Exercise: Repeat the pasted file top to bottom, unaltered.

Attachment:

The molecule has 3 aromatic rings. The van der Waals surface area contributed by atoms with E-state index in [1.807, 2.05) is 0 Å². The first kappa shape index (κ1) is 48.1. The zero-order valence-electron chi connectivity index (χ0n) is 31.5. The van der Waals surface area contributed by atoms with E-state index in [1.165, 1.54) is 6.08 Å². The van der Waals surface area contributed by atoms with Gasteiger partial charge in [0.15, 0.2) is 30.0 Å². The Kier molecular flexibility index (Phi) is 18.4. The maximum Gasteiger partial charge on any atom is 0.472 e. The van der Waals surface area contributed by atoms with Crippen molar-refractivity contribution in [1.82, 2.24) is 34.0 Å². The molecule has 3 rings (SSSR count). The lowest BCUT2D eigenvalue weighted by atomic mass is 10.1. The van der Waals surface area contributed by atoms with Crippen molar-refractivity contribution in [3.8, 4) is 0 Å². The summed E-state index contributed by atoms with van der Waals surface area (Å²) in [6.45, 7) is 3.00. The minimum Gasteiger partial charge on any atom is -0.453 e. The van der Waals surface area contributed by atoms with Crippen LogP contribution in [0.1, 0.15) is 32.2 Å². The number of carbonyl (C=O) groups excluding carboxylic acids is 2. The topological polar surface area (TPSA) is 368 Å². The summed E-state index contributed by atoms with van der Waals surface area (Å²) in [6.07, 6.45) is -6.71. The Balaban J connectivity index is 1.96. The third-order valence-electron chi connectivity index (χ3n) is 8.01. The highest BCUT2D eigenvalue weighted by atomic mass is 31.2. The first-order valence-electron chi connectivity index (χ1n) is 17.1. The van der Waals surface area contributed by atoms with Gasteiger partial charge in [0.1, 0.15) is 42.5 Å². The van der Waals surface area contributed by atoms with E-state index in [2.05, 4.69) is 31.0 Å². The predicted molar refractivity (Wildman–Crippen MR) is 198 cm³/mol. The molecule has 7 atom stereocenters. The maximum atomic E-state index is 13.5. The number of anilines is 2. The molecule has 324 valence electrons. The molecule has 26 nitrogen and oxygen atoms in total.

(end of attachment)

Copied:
The molecule has 3 aromatic rings. The van der Waals surface area contributed by atoms with E-state index in [1.807, 2.05) is 0 Å². The first kappa shape index (κ1) is 48.1. The zero-order valence-electron chi connectivity index (χ0n) is 31.5. The van der Waals surface area contributed by atoms with E-state index in [1.165, 1.54) is 6.08 Å². The van der Waals surface area contributed by atoms with Gasteiger partial charge in [0.15, 0.2) is 30.0 Å². The Kier molecular flexibility index (Phi) is 18.4. The maximum Gasteiger partial charge on any atom is 0.472 e. The van der Waals surface area contributed by atoms with Crippen molar-refractivity contribution in [1.82, 2.24) is 34.0 Å². The molecule has 3 rings (SSSR count). The lowest BCUT2D eigenvalue weighted by atomic mass is 10.1. The van der Waals surface area contributed by atoms with Crippen molar-refractivity contribution in [3.8, 4) is 0 Å². The summed E-state index contributed by atoms with van der Waals surface area (Å²) in [6.45, 7) is 3.00. The minimum Gasteiger partial charge on any atom is -0.453 e. The van der Waals surface area contributed by atoms with Crippen LogP contribution in [0.1, 0.15) is 32.2 Å². The number of carbonyl (C=O) groups excluding carboxylic acids is 2. The topological polar surface area (TPSA) is 368 Å². The summed E-state index contributed by atoms with van der Waals surface area (Å²) in [6.07, 6.45) is -6.71. The Balaban J connectivity index is 1.96. The third-order valence-electron chi connectivity index (χ3n) is 8.01. The highest BCUT2D eigenvalue weighted by atomic mass is 31.2. The first-order valence-electron chi connectivity index (χ1n) is 17.1. The van der Waals surface area contributed by atoms with Gasteiger partial charge in [0.1, 0.15) is 42.5 Å². The van der Waals surface area contributed by atoms with E-state index in [2.05, 4.69) is 31.0 Å². The predicted molar refractivity (Wildman–Crippen MR) is 198 cm³/mol. The molecule has 7 atom stereocenters. The maximum atomic E-state index is 13.5. The number of anilines is 2. The molecule has 324 valence electrons. The molecule has 26 nitrogen and oxygen atoms in total.